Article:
Electric bill myths dispelled
A little over a month ago I bought an air conditioner. It's a small one, either 5,000 or 7,000 BTU's.. not sure. Probably 5,000. On average, I run the A/C somewhere between four to six hours a day. It gets turned off at night. Using an average number of five hours a day, this means I ran it for about 150 hours for the month.
The electric bill came in today. The cost for about 150 hours of A/C use on 110 volt? Seven bucks, or roughly 23.3 cents a day. I had projected that the bill would probably be fifteen bucks higher, but it was less than half of that. That was nice.
This proves a few things. First of all, a singer smaller air conditioners will not put your electric bill through the roof. Secondly, judging by the math I just did, I could run the A/C unit a whole lot longer and still not get whacked too hard on the bill.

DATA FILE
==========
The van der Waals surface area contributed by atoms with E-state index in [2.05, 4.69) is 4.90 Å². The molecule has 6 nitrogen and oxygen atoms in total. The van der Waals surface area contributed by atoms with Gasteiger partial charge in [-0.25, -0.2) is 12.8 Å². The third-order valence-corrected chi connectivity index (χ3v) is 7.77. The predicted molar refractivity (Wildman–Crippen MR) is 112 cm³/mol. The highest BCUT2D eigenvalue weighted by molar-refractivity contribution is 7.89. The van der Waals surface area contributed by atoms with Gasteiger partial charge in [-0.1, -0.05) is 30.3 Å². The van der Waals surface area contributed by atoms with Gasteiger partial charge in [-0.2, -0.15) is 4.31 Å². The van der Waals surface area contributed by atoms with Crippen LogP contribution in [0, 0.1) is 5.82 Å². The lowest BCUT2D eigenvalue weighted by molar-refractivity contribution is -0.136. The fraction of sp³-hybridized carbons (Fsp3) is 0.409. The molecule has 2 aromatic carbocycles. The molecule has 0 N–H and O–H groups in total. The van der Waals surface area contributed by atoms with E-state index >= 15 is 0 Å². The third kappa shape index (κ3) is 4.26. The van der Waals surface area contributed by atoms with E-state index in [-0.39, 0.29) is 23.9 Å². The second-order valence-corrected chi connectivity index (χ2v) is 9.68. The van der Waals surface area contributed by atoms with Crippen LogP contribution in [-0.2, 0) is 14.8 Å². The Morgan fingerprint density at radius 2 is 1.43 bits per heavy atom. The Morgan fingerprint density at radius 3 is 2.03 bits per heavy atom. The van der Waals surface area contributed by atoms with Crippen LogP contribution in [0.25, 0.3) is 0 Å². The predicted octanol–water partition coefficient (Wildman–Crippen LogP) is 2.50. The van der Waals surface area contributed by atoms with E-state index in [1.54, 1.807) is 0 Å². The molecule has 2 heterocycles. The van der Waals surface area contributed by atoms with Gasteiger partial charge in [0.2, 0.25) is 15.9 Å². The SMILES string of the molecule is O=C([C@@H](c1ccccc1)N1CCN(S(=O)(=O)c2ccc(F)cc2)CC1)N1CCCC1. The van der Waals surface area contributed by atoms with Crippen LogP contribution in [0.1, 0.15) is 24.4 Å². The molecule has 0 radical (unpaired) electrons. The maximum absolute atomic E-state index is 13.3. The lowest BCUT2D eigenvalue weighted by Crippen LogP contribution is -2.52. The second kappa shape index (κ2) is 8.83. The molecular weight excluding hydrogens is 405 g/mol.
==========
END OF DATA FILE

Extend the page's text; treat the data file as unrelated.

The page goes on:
If five hours a day of A/C use is 23.3 cents, then that means 24 hours (a full day) of A/C use would be $1.12 a day (rounded). Times that by thirty days and the total would be $33.60 for the month. Obviously I am not going to run my A/C 24 hours a day because it would kill the unit from being overworked - no doubt about that. However, if I ran the A/C for ten hours a day instead of five, the cost would still be under fifteen bucks a month.
So to all out there who are not buying an A/C unit because they think their electric bill will soar, think again. It's not as expensive as you think. It wasn't for me.